Small business tax initiative

How it works and what it means

September 21, 2017

The proposed tax legislation affecting small business has, it has to be admitted, created quite a stir. The proposals, tabled in July by Finance Minister Bill Morneau, offered a 75-day consultation period, ending October 2, designed to allow those affected by the legislation to provide commentary and feedback.

In the interest of clarity, I want to offer a non-judgmental summary of these proposals, which are designed to:

  1. Prevent business owners from lowering their tax rate by ‘sprinkling’ money to family members through dividends or by paying them salaries – whether they are actively involved in the business or not.
  2. Restrict the ability for private corporations to recover taxes through passive investments.
  3. Limit a corporation’s ability to convert income into capital gains and dividends.

1. Income sprinkling

Some business owners ‘sprinkle’ income to family members through salaries or dividends, as a way to reduce their family tax liability. The legislation would restrict the ability to pay salary or wages, or dividends, to adult children between the ages of 18 and 24, by extending the “kiddie tax” rules – formally called the “tax on split income” (TOSI) – to them.

In the past, families have also taken advantage of the lifetime capital gains exemption (LCGE), which shelters from tax up to $835,716, in 2017, of capital gains on qualifying small-business corporation shares. After 2017, it is proposed that capital gains realized by a family member can no longer be sheltered with the LCGE to the extent those gains built up while the individual was a minor.

2. Passive income

When a corporation generates revenue, it’s eligible for a competitive tax rate (about 15%, which varies by province) on the first $500,000 (federally) of active business income. If you’re the owner of a business and you don’t need all of this money to pay your bills and support your family, you can leave the unused portion in the corporation to invest – perhaps in a portfolio earning passive income.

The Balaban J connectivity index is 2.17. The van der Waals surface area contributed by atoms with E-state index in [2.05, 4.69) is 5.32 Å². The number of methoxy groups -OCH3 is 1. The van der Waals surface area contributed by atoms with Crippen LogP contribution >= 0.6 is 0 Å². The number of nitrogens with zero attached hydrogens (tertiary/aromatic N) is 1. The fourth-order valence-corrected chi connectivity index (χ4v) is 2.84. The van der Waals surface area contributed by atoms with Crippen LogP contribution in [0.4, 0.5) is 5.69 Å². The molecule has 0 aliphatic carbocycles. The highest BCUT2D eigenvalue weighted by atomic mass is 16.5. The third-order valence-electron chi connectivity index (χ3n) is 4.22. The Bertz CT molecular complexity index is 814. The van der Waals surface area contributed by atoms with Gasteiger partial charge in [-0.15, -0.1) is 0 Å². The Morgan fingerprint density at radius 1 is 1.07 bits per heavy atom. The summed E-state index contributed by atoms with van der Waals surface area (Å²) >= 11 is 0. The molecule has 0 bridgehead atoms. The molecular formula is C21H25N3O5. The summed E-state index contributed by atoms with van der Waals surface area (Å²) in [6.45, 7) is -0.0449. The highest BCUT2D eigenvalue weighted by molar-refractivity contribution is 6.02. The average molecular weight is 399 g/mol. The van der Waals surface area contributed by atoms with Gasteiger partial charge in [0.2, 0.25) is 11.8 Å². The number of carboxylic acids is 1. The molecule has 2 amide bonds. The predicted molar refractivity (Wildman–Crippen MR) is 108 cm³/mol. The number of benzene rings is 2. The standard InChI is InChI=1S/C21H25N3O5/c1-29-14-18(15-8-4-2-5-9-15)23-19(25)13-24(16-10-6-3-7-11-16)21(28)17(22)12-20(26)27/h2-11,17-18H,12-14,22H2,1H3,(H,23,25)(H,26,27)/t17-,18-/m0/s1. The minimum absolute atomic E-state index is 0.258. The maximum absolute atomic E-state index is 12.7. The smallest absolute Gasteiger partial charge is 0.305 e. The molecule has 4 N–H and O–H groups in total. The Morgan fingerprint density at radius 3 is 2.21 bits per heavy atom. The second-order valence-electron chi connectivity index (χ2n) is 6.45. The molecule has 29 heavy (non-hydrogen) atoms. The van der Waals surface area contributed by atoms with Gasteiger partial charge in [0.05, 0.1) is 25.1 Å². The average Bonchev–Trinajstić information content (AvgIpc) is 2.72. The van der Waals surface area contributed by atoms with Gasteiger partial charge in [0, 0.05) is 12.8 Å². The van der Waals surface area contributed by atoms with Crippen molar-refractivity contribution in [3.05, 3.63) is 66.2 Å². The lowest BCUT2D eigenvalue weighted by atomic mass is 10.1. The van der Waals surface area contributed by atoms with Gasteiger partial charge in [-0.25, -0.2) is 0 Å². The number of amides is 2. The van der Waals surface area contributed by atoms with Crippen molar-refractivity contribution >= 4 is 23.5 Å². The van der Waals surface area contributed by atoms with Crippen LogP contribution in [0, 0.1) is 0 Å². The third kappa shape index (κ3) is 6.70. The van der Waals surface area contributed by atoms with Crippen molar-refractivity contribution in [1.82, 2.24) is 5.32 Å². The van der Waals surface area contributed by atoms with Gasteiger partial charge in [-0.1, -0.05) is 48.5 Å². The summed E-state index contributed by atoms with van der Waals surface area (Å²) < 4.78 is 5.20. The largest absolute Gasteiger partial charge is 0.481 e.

3. Converting income to capital gains

Some small business owners convert what would otherwise be taxed as salary or dividends into capital gains. The new proposals would eliminate this option through an adjustment to section 84.1 of Canadian tax law.

Small business reaction

Reaction to these proposals was immediate. Krista Ross, CEO of the Fredericton Chamber of Commerce (Source: Elizabeth Fraser, CBC News, September 11, 2017) observed: ‘The federal government’s recent small business tax proposal is punitive and will have damaging effects on business communities in New Brunswick and across the country.’

This pretty much sums up the view of Canadian small business owners as a whole. Many categories of small business – including doctors, farmers, lawyers, small-business lobby groups and the Canadian Chamber of Commerce – have expressed concern about the changes.

From farmers to high-tech

Farmers in particular have protested that the changes would have financial impacts on their businesses, including putting incorporated family farms at a disadvantage to factory farms. Canada’s high-tech community is saying that these proposed small-business tax changes will undercut their efforts to boost innovation and expand the high-tech sector.

Undermining entrepreneurialism

Some groups – including the Canadian Venture Capital and Private Equity Association (CVCA) and the National Angel Capital Organization – contend that the proposals will undermine Canadian entrepreneurialism. They are preparing submissions to the government expressing their concerns.

Possible adjustments

At the time of his initial announcement, Mr. Morneau conceded that some push back was likely and that he stood prepared to listen to, and take into consideration, small business reaction to his proposals. I’ll keep you up to date with events as they unfold.

Geoff Funke, Senior Wealth Advisor, Scotia Wealth Management, 604.535.4721.